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Updating old tired fireplace/hearth

Posted by migirl_2010 (My Page) on
Tue, Mar 16, 10 at 18:21

I have a long narrow family room 17' x 11'. One end opens to the kitchen (Blue-Ivory colors) it ends with the fireplace/hearth taking up the entire wall. (Note: this is also where the TV has to be.)

I want to build book shelves/TV cabinet on each side of the fireplace. Put in a new mantel (more reg size) and tile around the fireplace opening to update it. (The tile guy said he can do this over the existing brick.)

Suggestions on what type/color tile to use? (I'm trying to open the space up, but want the fireplace to be the focal point of the room.) I am thinking a soft sage - beige color scheme.


Here is a link that might be useful: photos

Follow-Up Postings:

RE: Updating old tired fireplace/hearth

With bookcases on either side of the fireplace, the firebox opening will be recessed next to the bookcases. I would check out websites, home decorator magazines, and whatever other sources you might think of to find out what that will look like, and whether it will please you. You might want to consider installing some kind of frame or mantle around the firebox to give it visual importance so it will "stand up" to the bookcases.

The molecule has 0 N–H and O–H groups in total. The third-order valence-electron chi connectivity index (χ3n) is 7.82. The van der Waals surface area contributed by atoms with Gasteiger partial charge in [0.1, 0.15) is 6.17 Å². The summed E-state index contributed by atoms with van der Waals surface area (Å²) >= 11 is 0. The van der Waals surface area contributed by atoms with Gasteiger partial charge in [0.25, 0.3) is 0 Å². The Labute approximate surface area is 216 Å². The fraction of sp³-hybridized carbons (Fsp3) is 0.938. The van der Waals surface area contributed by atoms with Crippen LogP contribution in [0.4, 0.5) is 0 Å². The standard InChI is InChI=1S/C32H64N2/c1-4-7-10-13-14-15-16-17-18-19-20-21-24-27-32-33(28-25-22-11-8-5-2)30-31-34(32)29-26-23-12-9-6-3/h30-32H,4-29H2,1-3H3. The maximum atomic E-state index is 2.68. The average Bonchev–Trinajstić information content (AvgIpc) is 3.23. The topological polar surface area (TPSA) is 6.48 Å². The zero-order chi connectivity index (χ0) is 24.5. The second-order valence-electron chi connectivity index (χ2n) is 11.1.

The other consideration is one of safety. With brick surrounding the firebox all around and a brick hearth, you have plenty of noncombustible buffer. But make sure that your bookcases start some distance from the edge of the firebox, or they may pose a fire hazard. That distance, sometimes called "clearance", will vary with the particular fireplace. Prefabs usually come with an owner's manual that specifies the clearances. In your case, you might want to get a certified chimney sweep's opinion.

For your questions about color scheme, you might want to post a query on the decorator forum.

RE: Updating old tired fireplace/hearth

You might look at travertine tiles as those would be in your color palette or even some granite tiles. If you go travertine pick tiles that don't have a lot of fill holes as these might open up due to the expansion and contraction from the heat, granite is an excellent choice if you find one you like. As far as the required clearance goes, you should check your local building code as it varies from jurisdiction to jurisdiction.

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